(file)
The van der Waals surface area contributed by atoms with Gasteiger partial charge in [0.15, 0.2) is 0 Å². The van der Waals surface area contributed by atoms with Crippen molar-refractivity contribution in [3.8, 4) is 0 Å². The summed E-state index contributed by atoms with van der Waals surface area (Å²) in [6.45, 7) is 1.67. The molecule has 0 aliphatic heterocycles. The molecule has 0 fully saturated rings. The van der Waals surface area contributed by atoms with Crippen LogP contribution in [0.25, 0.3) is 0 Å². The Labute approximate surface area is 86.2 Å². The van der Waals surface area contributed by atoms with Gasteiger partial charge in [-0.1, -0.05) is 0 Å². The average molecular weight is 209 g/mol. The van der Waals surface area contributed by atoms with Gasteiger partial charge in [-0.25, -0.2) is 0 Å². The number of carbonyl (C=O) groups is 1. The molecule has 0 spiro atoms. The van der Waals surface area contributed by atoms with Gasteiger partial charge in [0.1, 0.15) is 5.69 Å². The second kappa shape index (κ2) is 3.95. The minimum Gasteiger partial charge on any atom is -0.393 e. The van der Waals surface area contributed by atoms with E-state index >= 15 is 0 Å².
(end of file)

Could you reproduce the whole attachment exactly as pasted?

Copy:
The van der Waals surface area contributed by atoms with Gasteiger partial charge in [0.15, 0.2) is 0 Å². The van der Waals surface area contributed by atoms with Crippen molar-refractivity contribution in [3.8, 4) is 0 Å². The summed E-state index contributed by atoms with van der Waals surface area (Å²) in [6.45, 7) is 1.67. The molecule has 0 aliphatic heterocycles. The molecule has 0 fully saturated rings. The van der Waals surface area contributed by atoms with Crippen LogP contribution in [0.25, 0.3) is 0 Å². The Labute approximate surface area is 86.2 Å². The van der Waals surface area contributed by atoms with Gasteiger partial charge in [-0.1, -0.05) is 0 Å². The average molecular weight is 209 g/mol. The van der Waals surface area contributed by atoms with Gasteiger partial charge in [-0.25, -0.2) is 0 Å². The number of carbonyl (C=O) groups is 1. The molecule has 0 spiro atoms. The van der Waals surface area contributed by atoms with Gasteiger partial charge in [0.1, 0.15) is 5.69 Å². The second kappa shape index (κ2) is 3.95. The minimum Gasteiger partial charge on any atom is -0.393 e. The van der Waals surface area contributed by atoms with E-state index >= 15 is 0 Å².